9. Bill of Lading

The bill of lading is located on the reverse of the proof of delivery. The official document that shippers have that contains details about the goods is the bill of lading. Before signing the proof of delivery, the consignee will compare the bill of lading to the shipment they really received.

10. Value-added tax (VAT)

VAT is a tax that assesses the product’s value at every stage of shipment, from the raw materials used in production to the ultimate sale. This tax is levied at different points along the supply chain. It is significant to remember that while the United States does not normally impose a VAT tax on imports, the European Union does.

11. Load tender

Offering cargo to various carriers in an effort to compare prices is known as load tendering. The importance of this procedure lies in its capacity to let shipping businesses consider offers while preserving their option to accept or reject the service.

12. unit load apparatus (ULD)

A ULD is a tool for gathering and constricting cargo for air transportation. For the transportation of various pallets and containers, each ULD has a special code.

13. Tare weight as compared to gross weight

The weight of an empty car or container is its tare weight. Gross weight is the sum of the package or shipment’s weight, including the weight of the container.

14. EDI

In the logistics sector, electronic data exchange (EDI) is a significant “paper replacer.” By using EDI, firms may process and deliver documents like purchase orders and invoices electronically as opposed to providing all information on paper.

15. Authentication document

A certificate of origin is a record that identifies the nation in which a specific commodity was made, manufactured, or processed. It will include the exporter, consignee, shipping route, and description of the products.

16. All Kinds of Freight (FAK)

Products with multiple freight classifications can be shipped together thanks to the FAK categorization. Because it enables higher-class commodities to travel alongside other goods at a lesser cost, this wide classification is advantageous.

17. Twenty-foot equivalent unit (TEU)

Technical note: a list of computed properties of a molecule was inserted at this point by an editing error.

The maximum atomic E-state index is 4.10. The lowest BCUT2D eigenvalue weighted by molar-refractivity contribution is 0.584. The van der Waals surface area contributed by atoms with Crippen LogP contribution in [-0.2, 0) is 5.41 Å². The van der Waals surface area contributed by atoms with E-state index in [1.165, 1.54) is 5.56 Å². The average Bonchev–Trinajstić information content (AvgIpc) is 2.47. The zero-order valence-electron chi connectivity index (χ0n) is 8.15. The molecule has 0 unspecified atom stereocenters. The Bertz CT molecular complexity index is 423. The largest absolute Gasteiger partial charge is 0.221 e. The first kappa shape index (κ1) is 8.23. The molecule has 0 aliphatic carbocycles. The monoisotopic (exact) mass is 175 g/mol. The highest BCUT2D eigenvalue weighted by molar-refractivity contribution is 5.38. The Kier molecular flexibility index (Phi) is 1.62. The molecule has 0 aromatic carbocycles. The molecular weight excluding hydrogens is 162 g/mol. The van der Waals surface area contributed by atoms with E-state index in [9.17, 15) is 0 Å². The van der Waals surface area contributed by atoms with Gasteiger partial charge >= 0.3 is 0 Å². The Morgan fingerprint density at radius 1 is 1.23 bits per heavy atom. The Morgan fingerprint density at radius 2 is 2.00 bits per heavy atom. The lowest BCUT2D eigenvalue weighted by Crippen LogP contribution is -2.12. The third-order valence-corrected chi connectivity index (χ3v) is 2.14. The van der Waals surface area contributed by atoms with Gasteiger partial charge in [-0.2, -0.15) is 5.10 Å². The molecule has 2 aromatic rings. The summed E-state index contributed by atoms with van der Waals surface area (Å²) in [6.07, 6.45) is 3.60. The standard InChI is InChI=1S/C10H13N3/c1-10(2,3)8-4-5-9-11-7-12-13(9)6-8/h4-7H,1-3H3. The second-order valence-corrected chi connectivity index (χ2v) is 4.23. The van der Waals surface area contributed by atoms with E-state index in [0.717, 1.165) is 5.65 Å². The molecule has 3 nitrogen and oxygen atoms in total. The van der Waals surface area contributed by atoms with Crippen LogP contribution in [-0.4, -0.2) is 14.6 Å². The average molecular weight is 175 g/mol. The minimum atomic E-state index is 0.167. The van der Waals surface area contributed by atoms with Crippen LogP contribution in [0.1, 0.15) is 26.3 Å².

To assess exactly how much goods can fit aboard container ships and terminals, TEU is employed. The TEU calculation will be used by shipping companies to provide pricing.

18. Yard of containers

Before and after sailing, cargo is kept in a container yard. The organising and processing that take place at a container yard is a crucial step in the logistics process, whether containers are entering or exiting.

19. fewer than a truckload (LTL)

LTL, a typical logistics abbreviation for relatively tiny loads or amounts of freight, is used to describe their shipping. LTL services can play a significant role in cost savings for companies that want to send small items.

20. Freight forwarder

A freight forwarder is a business that acts as a go-between between the firm sending the goods and their final location. Freight forwarders typically purchase huge amounts of space on ocean carriers at a discounted rate and then manage all of the document procedures to enable the shipment process go smoothly.

A fresh language for a changing world

Studying the terms used in the supply chain is simply the first step in a much longer process of learning the ins and outs of this frequently disregarded industry. There are many different occupations and prospective prospects in the field of supply chain management, as you may have deduced from the terminology, some of which are only open to individuals with specific knowledge and training. To know more about the terminologies, join a Warehouse management course in Kochi